If SLE is causing a disability, a claimant needs to see the appropriate specialist and undergo all relevant testing. Rheumatologists are the appropriate specialists to diagnose and treat lupus. If a claimant suffering from SLE applies for disability and has not treated with a rheumatologist, then it will be challenging for them to prove a disability. Even though there is no cure for SLE, regular treatment is necessary to control symptoms. If a claimant does not maintain regular treatment, then their claim may fail to show the severity of their symptoms. Therefore, it is critical for a claimant with SLE to regularly see their doctors, including a rheumatologist.

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Disability Due to Spinal Injuries and Disorders

July 15, 2014

Spinal injuries or disorders may cause a great deal of pain or limit a person's movement. There are many causes of spinal conditions, including infections, injuries, degenerative bone changes, spondylitis, scoliosis, and tumors. Some of these disorders can be disabling in nature. Spinal injuries or disorders are relatively common. In fact, spinal conditions and back pain are one of the leading causes of disability.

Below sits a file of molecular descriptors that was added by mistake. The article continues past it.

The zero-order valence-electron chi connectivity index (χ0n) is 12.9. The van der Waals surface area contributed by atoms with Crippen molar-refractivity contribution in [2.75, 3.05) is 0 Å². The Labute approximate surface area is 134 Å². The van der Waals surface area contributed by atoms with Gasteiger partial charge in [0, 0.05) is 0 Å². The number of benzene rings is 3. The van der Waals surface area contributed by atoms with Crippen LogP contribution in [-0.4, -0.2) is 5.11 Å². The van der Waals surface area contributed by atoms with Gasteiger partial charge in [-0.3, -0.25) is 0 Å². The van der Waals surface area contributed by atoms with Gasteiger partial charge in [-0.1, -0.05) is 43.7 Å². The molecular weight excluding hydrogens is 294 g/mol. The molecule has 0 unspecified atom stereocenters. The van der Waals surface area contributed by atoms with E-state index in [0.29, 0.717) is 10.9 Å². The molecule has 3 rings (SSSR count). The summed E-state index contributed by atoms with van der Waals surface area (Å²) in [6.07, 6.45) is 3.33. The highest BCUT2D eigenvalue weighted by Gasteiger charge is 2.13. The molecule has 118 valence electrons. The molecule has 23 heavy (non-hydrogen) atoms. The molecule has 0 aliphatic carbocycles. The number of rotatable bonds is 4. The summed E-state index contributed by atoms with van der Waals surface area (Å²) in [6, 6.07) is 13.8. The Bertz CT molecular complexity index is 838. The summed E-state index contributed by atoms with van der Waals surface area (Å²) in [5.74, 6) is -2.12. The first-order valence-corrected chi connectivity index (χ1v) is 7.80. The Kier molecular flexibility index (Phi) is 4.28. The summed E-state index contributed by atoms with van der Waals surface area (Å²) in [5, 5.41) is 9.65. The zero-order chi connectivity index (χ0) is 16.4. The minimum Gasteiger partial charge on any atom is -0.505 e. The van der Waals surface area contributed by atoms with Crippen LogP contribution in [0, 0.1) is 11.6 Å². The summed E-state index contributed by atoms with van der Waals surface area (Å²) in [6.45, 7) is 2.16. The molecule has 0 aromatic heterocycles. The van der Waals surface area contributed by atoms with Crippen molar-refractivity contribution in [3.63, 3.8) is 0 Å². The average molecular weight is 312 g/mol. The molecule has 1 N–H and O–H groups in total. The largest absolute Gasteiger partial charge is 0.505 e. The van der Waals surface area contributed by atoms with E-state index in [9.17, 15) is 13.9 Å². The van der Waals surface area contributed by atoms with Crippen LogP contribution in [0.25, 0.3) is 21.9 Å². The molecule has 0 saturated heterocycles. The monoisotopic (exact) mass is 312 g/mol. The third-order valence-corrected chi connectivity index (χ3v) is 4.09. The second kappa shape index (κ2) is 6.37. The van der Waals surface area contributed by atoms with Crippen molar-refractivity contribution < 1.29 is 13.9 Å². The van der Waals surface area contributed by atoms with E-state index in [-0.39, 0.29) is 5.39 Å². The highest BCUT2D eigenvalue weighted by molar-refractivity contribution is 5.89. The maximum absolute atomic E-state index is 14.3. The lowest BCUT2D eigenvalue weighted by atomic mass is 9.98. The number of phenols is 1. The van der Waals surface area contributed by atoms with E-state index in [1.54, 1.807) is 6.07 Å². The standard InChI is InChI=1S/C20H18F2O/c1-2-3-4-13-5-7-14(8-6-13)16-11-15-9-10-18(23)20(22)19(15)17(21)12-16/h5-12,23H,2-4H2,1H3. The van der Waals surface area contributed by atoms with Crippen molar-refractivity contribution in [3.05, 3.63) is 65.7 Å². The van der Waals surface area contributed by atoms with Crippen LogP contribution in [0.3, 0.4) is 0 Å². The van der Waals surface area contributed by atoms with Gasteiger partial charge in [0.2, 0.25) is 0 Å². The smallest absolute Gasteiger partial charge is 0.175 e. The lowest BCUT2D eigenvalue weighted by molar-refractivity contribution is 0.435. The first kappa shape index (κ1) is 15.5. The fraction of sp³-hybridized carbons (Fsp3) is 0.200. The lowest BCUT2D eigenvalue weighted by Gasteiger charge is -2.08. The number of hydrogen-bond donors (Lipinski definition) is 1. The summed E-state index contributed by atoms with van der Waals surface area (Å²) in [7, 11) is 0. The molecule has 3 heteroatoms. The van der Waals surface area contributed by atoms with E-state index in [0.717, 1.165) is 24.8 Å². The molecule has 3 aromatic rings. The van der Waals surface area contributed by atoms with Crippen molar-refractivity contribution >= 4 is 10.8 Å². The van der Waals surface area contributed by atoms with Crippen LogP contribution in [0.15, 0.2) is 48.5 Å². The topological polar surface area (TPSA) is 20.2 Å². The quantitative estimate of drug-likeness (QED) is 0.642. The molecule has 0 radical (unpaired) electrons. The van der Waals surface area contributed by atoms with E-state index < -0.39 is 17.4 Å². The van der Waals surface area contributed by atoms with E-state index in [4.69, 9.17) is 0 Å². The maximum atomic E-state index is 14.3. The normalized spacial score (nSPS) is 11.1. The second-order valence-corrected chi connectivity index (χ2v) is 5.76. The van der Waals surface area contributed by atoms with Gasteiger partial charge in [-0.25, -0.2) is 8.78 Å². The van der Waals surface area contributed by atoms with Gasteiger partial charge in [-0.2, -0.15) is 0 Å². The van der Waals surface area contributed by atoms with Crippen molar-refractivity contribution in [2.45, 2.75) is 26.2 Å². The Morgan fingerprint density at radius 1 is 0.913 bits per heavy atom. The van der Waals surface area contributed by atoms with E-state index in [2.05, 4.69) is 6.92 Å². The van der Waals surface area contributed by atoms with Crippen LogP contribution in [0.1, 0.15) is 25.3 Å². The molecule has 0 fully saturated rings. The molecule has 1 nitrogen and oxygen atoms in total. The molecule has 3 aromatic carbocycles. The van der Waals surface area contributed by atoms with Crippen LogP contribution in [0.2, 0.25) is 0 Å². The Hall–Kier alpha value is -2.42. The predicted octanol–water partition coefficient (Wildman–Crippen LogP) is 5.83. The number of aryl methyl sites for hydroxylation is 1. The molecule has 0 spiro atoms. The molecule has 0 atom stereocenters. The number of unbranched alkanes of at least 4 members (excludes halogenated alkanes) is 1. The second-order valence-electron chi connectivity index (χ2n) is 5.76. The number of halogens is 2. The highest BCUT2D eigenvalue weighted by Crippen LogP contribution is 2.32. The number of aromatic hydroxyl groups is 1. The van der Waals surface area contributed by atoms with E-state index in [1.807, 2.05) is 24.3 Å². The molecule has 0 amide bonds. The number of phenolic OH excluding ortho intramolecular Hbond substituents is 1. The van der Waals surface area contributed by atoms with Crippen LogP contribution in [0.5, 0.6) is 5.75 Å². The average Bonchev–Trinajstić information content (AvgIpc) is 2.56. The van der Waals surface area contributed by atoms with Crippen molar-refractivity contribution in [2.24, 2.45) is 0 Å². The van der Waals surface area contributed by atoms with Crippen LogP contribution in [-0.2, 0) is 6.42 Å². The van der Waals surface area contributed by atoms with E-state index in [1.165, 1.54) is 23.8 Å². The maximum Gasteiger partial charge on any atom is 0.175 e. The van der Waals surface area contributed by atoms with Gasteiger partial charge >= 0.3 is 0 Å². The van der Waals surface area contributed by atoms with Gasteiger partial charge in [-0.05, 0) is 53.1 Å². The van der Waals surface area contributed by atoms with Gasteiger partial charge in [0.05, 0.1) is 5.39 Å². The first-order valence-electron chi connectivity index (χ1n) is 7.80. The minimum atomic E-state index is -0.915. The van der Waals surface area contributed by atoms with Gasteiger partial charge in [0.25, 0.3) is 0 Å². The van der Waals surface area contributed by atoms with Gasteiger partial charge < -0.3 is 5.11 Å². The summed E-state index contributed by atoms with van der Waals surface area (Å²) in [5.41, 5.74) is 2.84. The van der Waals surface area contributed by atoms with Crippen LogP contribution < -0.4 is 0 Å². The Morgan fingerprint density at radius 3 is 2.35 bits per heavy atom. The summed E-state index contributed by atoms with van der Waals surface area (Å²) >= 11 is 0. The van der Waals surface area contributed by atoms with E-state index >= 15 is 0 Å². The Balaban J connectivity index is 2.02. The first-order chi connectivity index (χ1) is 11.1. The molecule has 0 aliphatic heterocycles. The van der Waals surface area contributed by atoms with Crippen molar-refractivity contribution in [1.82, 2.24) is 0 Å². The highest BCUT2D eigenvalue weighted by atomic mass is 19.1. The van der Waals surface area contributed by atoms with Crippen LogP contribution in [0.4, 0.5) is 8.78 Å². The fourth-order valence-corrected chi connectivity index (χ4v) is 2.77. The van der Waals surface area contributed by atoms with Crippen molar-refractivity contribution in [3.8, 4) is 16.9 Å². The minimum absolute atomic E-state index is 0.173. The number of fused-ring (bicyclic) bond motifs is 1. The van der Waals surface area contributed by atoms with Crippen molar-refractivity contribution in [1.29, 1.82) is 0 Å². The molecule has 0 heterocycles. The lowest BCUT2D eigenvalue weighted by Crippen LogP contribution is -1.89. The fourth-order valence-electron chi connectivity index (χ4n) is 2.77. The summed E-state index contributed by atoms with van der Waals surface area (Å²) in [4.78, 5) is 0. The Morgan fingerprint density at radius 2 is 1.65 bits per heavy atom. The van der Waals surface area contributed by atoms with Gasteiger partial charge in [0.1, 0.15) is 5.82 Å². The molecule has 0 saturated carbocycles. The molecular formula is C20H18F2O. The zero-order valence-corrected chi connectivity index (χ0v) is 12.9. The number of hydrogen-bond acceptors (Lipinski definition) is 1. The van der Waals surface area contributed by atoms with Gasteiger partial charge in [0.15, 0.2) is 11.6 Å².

When a back condition forces someone to miss work, it is necessary to carefully document how the back condition is disabling. First of all, objective testing is required to make a correct diagnosis and reveal the severity of the condition. Objective testing may include x-rays, MRIs, and CT scans, among other tests. One overlooked form of objective evidence is a list of signs observed by the treating physicians. Observable signs may include an abnormal gait when ambulating, pain with movement, and noted areas of the spine which are tender or painful on palpation. Range of motion testing is another type of evidence that is helpful to demonstrate disability. A range of motion test shows the degree to which a person can move each of their joints.